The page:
I was saddened by recent news stories confirming that the number of cohabitating couples continues to rise.

Many young people who have survived their parents' divorces are longing for life-long love, but have no idea how to make it work. Many of these young people see cohabitation as a way of avoiding a costly mistake that could lead to divorce.

Research shows that couples who cohabit before marriage are more likely to report unhappiness in their marriages, and more likely to divorce. This result surprises some people, including the researchers that have uncovered it. But it is not a surprise when you consider that the marriage relationship is much more than a glorified roommate or business relationship. People imagine they are taking their potential spouse for a “test drive.” The problem is that you cannot simulate commitment. Live-in lovers tend to have one foot out the door throughout the relationship.

Then, too, cohabiters only pretend to practice self-giving; in reality, they hold back from one another. Untrusting, uncommitted, they rehearse for a show that may never go on.

I am sorry to say that I know this from experience. My husband and I lived together before we married. It has taken us a long time to overcome some of the habits we developed during those early years. I would have been just as surprised as the researchers who found the cohabitation is a poor predictor of successful marriage. But since I have experienced cohabitation, marriage with reservations, as well as self-giving marriage with abandon, I think I have a pretty good handle on what the research data actually mean.

While this is essentially a cultural and spiritual problem, there is an economic aspect to the issue. The rising prosperity of the Western world, coupled with the increasing economic opportunities for women in particular, makes living alone more financially feasible than it used to be. This rising prosperity is one of the factors at work in a number of the census trends. People are living alone: Nearly a third of all households consist of individuals or unrelated individuals.

I would never say that this prosperity is a bad thing. Many of the Founding Fathers, for instance, were unsure whether a “commercial republic” could be stable, since wealthy people would tend to become complacent. I do think that we need to pay closer attention to the choices we are making surrounding our families, or we will all end up alone.

The correlation of child well-being and living with both biological parents is present in the raw data of most studies. The debate among scholars centers on the extent to which this can be accounted for by differences in resources typically found in single-parent households. The debate then turns to ways in which society can offer additional resources to support the children of single mothers. But most studies show that children of single parents still do worse even after accounting for differences in economic status. This suggests that the children are harmed from the loss of the relationship itself, not simply the loss of resources.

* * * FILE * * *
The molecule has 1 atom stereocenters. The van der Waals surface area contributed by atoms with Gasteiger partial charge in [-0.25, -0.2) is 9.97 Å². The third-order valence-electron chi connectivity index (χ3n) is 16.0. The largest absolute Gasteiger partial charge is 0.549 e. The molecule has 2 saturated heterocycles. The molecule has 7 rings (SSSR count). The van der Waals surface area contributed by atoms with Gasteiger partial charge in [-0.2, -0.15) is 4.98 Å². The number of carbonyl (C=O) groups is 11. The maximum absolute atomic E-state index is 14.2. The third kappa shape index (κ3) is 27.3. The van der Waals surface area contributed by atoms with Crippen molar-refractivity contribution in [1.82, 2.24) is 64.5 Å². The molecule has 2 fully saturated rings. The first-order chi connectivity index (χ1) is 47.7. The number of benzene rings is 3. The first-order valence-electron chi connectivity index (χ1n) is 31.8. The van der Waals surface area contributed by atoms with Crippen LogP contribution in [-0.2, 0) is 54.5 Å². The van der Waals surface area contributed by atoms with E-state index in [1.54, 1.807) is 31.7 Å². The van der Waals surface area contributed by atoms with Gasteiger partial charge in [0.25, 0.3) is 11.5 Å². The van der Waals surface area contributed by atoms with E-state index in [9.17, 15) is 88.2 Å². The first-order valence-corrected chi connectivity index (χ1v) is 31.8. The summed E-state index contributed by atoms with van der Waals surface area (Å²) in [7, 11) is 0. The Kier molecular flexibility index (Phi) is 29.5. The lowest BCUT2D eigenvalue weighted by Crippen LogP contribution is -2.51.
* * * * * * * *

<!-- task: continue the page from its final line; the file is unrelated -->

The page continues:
Untrusting, uncommitted, cohabiters rehearse for a show that may never go on.

It is almost as if policy makers and academics wish they could find any way possible to help children, short of stating the obvious fact that they would be better off if their parents were married. The goal seems to be to find the minimal set of human relationships that a child can have and still turn out tolerably well, or to find the least adults must do for their children. This minimalist posture is not confined to academic advocates and people who themselves are divorced. People from across the political spectrum seem to be saying, “What do I have to do in order to maintain my position that divorce or single parenthood is not harmful to children? How much money does society have to spend to make up for the loss of the relationship, so that I will not have to give up my belief that parents are entitled to any lifestyle choices they want?”

The crucial cultural issue behind the “home-alone” family is the American ethos of independence. We tend to glorify and glamorize independence. Independence is all well and good, but the truth is that there are times when we are legitimately dependent on others. The human person comes into the world as a helpless infant. Most modern political theory treats this as if it were a peripheral fact. Children require a social order around them for their very survival. The family provides that life-giving structure that allows the infant to thrive and ultimately to develop into the kind of person who can safely be turned loose in a free society.

Americans tend to be uncomfortable with the vulnerability that comes from acknowledging our dependence on others. We prefer the illusion of control. In my view, we would benefit from developing our ability to be interdependent with others in a constructive way. I believe that, for many people, fear of being dependent stands in the way of healthy cooperation. This is what destroys our self-giving nature, and, ultimately, undermines the welfare and happiness of our families.

Jennifer Roback Morse is a research fellow at the Hoover Institution and the author of Love & Economics: Why the Laissez-Faire

Family Doesn't Work (Spence, 2001).